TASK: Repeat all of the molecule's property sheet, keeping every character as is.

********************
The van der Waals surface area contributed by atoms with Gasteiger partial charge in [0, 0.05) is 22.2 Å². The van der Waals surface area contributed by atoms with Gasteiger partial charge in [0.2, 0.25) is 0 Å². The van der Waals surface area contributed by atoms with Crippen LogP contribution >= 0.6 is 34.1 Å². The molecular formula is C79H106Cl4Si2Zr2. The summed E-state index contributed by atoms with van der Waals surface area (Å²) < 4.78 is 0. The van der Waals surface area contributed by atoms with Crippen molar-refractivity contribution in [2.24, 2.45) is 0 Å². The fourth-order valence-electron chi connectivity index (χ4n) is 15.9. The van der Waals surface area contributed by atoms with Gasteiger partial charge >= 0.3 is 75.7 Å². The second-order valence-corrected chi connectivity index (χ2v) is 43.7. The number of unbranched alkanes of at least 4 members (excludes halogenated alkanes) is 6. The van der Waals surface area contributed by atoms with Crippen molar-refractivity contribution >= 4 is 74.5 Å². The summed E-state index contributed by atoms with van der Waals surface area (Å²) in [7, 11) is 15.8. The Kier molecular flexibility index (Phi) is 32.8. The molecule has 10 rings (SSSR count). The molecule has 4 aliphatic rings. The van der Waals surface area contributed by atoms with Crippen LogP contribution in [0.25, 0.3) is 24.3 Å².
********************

The van der Waals surface area contributed by atoms with Gasteiger partial charge in [0, 0.05) is 22.2 Å². The van der Waals surface area contributed by atoms with Gasteiger partial charge in [0.2, 0.25) is 0 Å². The van der Waals surface area contributed by atoms with Crippen LogP contribution >= 0.6 is 34.1 Å². The molecular formula is C79H106Cl4Si2Zr2. The summed E-state index contributed by atoms with van der Waals surface area (Å²) < 4.78 is 0. The van der Waals surface area contributed by atoms with Crippen molar-refractivity contribution in [2.24, 2.45) is 0 Å². The fourth-order valence-electron chi connectivity index (χ4n) is 15.9. The van der Waals surface area contributed by atoms with Gasteiger partial charge >= 0.3 is 75.7 Å². The second-order valence-corrected chi connectivity index (χ2v) is 43.7. The number of unbranched alkanes of at least 4 members (excludes halogenated alkanes) is 6. The van der Waals surface area contributed by atoms with Crippen molar-refractivity contribution >= 4 is 74.5 Å². The summed E-state index contributed by atoms with van der Waals surface area (Å²) in [7, 11) is 15.8. The Kier molecular flexibility index (Phi) is 32.8. The molecule has 10 rings (SSSR count). The molecule has 4 aliphatic rings. The van der Waals surface area contributed by atoms with Crippen LogP contribution in [0.25, 0.3) is 24.3 Å².